The fantasy is wearing $90 yoga pants at the mall, while drinking a smoothie with a wrist full of mala beads.  It’s taking a selfie at the top of Mount Everest.  It’s six-minute abs, how to become a millionaire in three easy steps, and a guaranteed black belt with payment in full.  Easy money.

Why is reality such a hard sell?

Because its packaged wrong; focusing on the destination, instead of the journey.

Sell the journey, not the destination and package difficulty as something desirable.  The real rewards are in the climb, even if we don’t reach the summit.  Through effort, pain, strife, focus, determination, introspection, practice, training, breathing, and going inside ourselves, seeing who we are, we’re rewarded with some very rare knowledge.  We gained wisdom, we didn’t die, we’re fitter and more flexible, physically, emotionally, and spiritually.  And as a byproduct; yeah, maybe we summited.  Maybe we became a martial artist, became a yogi, and even uncovered those abs.

Should either one be sold at all?

No.

When the value of the journey is presented well enough, people will buy.  No one likes to be sold, but we all love to buy.

Buying reality takes acknowledgment of the truth.  The truth of what is.  Reality is freedom, self-awareness, and empowering.  It can hurt and it can abolish pain. It can bring us through the sadness to true happiness.  Its not always easy, but the rewards are real.  It’s an amazing place, but it’s not for everyone.

Don’t try to sell everyone.  But, for those who are ready to take the journey, let them buy.

Photo by Michael Clarke on Unsplash

An Absolute Doorway to the Soul

“The cold is an absolute doorway to the soul.” – Wim Hof, The Ice Man

I’ve run four Tough Mudders and five other obstacle course races.  Why do people do this?  Everyone has their reasons, but for me, when I’m in the freezing ice-water, crawling through claustrophobic pipes half filled with water, jumping off platforms into more cold water, crawling through mud, getting electrocuted, and pushing my brain and body through 12 miles of that shit, it’s a vacation!  A vacation from the mundane and the rigmarole of distraction throughout our daily lives.  The chatter, the multi-tasking, the dishes, dinner, laundry, phone, news, work, the lawn, traffic, and wait … what’s for lunch?  All that goes away and you’re there, completely engaged with the universe.

I’ve trained and worked with MMA fighters and many will say this about being in the octagon: When you’re in there, everything else goes away. It’s not office politics or life drama.  For that short period of time, you’re there; completely.  All that outside noise is gone.  It’s liberating and refreshing.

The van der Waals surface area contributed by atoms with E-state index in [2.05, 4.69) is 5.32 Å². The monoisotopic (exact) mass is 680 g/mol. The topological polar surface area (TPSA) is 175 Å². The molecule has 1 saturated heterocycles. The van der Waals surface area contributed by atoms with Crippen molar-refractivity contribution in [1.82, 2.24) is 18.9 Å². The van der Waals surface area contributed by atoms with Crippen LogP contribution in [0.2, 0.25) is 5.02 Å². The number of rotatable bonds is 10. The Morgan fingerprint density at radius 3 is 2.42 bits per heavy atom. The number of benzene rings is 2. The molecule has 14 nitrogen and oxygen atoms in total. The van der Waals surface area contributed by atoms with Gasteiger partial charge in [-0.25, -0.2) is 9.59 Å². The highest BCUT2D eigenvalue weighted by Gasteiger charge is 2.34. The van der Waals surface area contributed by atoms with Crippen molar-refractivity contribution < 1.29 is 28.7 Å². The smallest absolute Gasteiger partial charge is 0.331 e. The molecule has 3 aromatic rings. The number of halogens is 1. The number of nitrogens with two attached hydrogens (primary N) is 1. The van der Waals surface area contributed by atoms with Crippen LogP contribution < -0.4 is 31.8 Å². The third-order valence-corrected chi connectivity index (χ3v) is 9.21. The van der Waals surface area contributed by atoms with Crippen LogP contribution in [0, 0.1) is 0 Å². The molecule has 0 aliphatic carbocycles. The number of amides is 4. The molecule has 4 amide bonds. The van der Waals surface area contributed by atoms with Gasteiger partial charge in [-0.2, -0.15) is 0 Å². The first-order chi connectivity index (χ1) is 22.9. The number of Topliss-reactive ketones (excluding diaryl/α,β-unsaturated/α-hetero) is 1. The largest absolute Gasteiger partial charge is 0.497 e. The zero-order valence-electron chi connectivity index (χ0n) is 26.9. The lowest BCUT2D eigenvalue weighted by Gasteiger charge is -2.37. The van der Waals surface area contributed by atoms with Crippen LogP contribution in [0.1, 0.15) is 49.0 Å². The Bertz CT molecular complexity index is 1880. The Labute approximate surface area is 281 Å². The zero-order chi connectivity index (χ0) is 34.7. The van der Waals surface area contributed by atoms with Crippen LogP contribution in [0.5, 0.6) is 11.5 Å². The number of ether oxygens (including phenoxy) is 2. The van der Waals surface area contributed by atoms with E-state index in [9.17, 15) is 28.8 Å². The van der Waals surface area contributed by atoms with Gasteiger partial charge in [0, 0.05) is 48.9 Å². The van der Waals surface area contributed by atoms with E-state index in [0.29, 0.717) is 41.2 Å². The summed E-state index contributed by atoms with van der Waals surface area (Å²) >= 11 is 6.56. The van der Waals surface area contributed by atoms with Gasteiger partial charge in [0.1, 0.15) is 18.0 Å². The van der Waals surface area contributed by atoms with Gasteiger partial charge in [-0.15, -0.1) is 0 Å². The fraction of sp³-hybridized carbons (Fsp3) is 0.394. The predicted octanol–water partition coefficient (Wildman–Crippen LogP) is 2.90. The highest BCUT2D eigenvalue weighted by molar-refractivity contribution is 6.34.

As for training with Wim Hof, it’s not something I’ve done.  Not yet.  Maybe not at all; I haven’t made up my mind.  I’ve read his books and follow the method on his website.  I love the breathing and concentration part.  I hate the freezing cold water part.  So, we’ll see.  But as he says, when you’re in that cold water, all you can focus on is survival.  Your mind, body, and soul are all engaged in the same place and it’s an amazing thing to experience.

So, if we don’t want to get our face kicked in, get hypothermia in a lake near the north pole, or use our body as the bottom of a twenty-foot tall human ladder, while eating someone’s muddy Adidas, what can we do to get this same feeling?

Binge watch Game of Thrones?  Stranger Things?  Billions?  No, that’s not it.  But yes, watch these shows.  It’s not yoga, but not everything needs to be.  Sometimes it just feels good to see what The North is going to do next.

Run a 5k?  A half-marathon?  A whole marathon?  An ultra- … wait; no, just stop.  I’m not running that far.  Ever.  After two miles, my brain strobe-lights content due to the boredom.  I’m everywhere, but “there”.  Ugh, running sucks!  But, for those people who immerse into the run, it’s their yoga.  The breath, the rhythm, the trance.

The gym?  Yeah, because wearing earbuds with our face in a cell phone between sets, sitting on a machine, surrounded by TVs is total focus, right?  No.  But, there are some people who lose the world around them, during that squat and for them, that is their yoga.  The focus, the technique, the effort.

Yoga means union.  Union with the universe, where our brain, body, spirit and focus all come together as one with our environment.  Whatever our yoga is, it should be an absolute doorway to the soul.  For me, it’s yoga.

Photo by Vidar Nordli-Mathisen on Unsplash